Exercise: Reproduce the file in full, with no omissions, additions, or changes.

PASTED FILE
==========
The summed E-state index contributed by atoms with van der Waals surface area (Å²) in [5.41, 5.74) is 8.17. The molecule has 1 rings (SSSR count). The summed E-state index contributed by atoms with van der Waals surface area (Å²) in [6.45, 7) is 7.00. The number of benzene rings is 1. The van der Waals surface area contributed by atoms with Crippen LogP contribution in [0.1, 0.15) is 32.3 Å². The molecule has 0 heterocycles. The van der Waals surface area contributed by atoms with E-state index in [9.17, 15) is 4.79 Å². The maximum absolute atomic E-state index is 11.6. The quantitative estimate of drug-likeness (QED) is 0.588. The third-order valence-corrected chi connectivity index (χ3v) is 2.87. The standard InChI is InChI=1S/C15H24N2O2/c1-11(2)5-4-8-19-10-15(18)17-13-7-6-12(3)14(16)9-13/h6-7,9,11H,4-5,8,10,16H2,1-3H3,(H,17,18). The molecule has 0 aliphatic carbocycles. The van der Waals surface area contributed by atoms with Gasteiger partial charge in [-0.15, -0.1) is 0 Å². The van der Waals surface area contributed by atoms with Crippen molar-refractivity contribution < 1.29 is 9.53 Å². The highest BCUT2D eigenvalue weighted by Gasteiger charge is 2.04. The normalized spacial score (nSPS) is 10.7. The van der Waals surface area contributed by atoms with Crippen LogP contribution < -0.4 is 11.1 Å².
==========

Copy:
The summed E-state index contributed by atoms with van der Waals surface area (Å²) in [5.41, 5.74) is 8.17. The molecule has 1 rings (SSSR count). The summed E-state index contributed by atoms with van der Waals surface area (Å²) in [6.45, 7) is 7.00. The number of benzene rings is 1. The van der Waals surface area contributed by atoms with Crippen LogP contribution in [0.1, 0.15) is 32.3 Å². The molecule has 0 heterocycles. The van der Waals surface area contributed by atoms with E-state index in [9.17, 15) is 4.79 Å². The maximum absolute atomic E-state index is 11.6. The quantitative estimate of drug-likeness (QED) is 0.588. The third-order valence-corrected chi connectivity index (χ3v) is 2.87. The standard InChI is InChI=1S/C15H24N2O2/c1-11(2)5-4-8-19-10-15(18)17-13-7-6-12(3)14(16)9-13/h6-7,9,11H,4-5,8,10,16H2,1-3H3,(H,17,18). The molecule has 0 aliphatic carbocycles. The van der Waals surface area contributed by atoms with Gasteiger partial charge in [-0.15, -0.1) is 0 Å². The van der Waals surface area contributed by atoms with Crippen molar-refractivity contribution < 1.29 is 9.53 Å². The highest BCUT2D eigenvalue weighted by Gasteiger charge is 2.04. The normalized spacial score (nSPS) is 10.7. The van der Waals surface area contributed by atoms with Crippen LogP contribution < -0.4 is 11.1 Å².